- Shares including Glencore, Morrison up at least 19% this year
- Strategy has also beaten those on value, high dividend yield
In Europe’s turbulent market, traders who clung to the adage “the trend is your friend” have fared better than those who didn’t.
As anxiety grows over a potential Brexit, Spain’s elections and a slowing regional economy, momentum stocks in Europe are limiting losses for investors in a year in which as much as $922 billion has been erased from the region’s equities. A measure of such shares, defined as those showing the biggest gains in the recent past, has fallen less than half as much as the Stoxx Europe 600 Index.
The strategy has held up mainly because consumer firms such as Wm Morrison Supermarkets Plc and commodity producers including Glencore Plc, which dominate the iStoxx Europe Momentum Factor Index, have been among the best performers in Europe this year. That’s despite lackluster earnings and a murky global economic outlook.
“The European picture is less clear, more patchy, and hence following the momentum is in many cases the only way to take investment decisions,” said Anthony Peters, a London-based strategist at Sol Capital Markets. “If you have so much uncertainty, your only chance is to jump on the market whatever way it’s going. It’s not healthy but if it works, who cares?”
Polls indicating a lead for the “Leave” campaign before Britain’s June 23 referendum, and a general election in Spain three days after that, have clouded the outlook for European stocks. Exacerbating it is skepticism about the European Central Bank’s ability to stimulate growth, with the euro area forecast to expand at a slower pace this year and inflation that’s barely picked up.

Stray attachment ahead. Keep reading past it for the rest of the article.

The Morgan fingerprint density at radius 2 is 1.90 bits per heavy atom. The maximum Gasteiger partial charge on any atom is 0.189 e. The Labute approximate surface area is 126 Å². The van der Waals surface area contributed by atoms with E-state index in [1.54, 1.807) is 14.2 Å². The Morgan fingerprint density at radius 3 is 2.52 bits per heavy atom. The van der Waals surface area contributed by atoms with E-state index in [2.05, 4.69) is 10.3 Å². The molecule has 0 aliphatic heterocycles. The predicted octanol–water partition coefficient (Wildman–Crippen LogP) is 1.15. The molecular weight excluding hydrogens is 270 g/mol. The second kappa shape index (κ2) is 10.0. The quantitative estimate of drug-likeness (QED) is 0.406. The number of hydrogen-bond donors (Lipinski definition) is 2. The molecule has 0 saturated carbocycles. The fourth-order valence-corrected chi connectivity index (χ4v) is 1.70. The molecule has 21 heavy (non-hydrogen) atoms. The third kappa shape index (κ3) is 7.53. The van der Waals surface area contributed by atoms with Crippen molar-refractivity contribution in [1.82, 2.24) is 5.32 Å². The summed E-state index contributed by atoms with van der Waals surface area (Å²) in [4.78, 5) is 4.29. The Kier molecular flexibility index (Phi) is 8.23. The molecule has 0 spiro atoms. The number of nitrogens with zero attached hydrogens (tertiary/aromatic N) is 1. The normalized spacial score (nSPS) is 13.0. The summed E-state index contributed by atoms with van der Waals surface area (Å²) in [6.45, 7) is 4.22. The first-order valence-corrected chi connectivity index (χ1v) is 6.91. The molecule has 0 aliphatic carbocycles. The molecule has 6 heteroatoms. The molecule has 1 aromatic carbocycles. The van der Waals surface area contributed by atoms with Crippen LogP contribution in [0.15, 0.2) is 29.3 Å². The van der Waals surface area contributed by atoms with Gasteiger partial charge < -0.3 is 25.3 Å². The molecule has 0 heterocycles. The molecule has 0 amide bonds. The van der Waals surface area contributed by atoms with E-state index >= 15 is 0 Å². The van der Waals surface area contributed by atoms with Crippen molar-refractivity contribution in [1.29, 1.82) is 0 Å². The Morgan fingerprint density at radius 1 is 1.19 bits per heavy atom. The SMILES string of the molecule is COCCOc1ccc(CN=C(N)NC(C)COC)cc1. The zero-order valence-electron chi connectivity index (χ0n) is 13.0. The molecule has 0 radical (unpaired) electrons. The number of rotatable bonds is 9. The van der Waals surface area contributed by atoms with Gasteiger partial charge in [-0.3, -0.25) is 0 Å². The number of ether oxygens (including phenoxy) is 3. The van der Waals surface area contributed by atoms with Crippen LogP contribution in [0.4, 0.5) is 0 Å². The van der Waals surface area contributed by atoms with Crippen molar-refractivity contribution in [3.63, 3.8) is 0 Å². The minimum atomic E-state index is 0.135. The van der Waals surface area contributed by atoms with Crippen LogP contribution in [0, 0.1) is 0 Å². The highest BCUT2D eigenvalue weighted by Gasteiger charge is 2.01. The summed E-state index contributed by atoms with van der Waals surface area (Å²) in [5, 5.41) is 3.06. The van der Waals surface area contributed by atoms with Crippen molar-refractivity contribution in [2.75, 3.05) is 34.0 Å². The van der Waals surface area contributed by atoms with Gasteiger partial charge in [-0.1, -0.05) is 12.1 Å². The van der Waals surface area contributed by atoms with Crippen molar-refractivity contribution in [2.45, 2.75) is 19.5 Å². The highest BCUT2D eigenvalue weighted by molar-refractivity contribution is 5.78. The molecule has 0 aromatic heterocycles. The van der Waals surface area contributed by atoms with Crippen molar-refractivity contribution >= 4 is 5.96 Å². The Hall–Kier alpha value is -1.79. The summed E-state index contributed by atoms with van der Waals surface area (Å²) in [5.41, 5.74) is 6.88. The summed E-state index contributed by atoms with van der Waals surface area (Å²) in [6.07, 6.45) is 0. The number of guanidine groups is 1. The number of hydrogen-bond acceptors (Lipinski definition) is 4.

While this plethora of woes has sent risky assets tumbling across the region in 2016, the iStoxx gauge has held up better, down 5.3 percent versus a 12 percent slide in the Stoxx 600. The momentum index has beaten the benchmark every year since its inception more than a decade ago.
This year, it has also outperformed MSCI Inc.’s Europe indexes tracking value, low volatility, high dividend yield and equal-weighted shares, as well as the iStoxx Europe Size Factor Index targeting stocks with low market or enterprise values. Members including Glencore and Morrison have jumped 19 percent or more, while Finnish oil refiner Neste Oyj has advanced 7.9 percent. The Stoxx 600 fell 0.8 percent at 11:41 a.m. in London.
The investment approach, which was popular among American hedge funds in recent years, is not without risks. A Dow Jones index tracking the 200 highest momentum stocks in the U.S. while betting against the 200 lowest tumbled 8.1 percent in the first quarter, its worst performance since 2009, following its biggest annual gain in eight years. Some analysts say the strategy’s popularity created a herding effect that was doomed to blow up, while also stretching valuations.
Still, evidence of a bull market is starting to build among U.S. momentum stocks. The degree to which share prices are rising relative to their longer-term history is flashing a buy signal for the first time since 2009.
In Europe, there are few investment alternatives left. The ECB’s stimulus, which included corporate-debt purchases starting this month, and a weak economic outlook have slashed bond yields, with those on German 10-year bunds falling below zero for the first time on record. At the same time, investors’ cash levels have risen to an almost 15-year high.
“There’s still so much uncertainty about Europe’s economy, emerging markets, U.S. interest rates and even geopolitical concerns in the euro zone,” Philippe Gijsels, the chief strategy officer of BNP Paribas Fortis in Brussels, said by phone. “You have all this uncertainty but also massive amounts of money and you’re faced with the obligation to invest. It’s no wonder that momentum stocks are doing better.”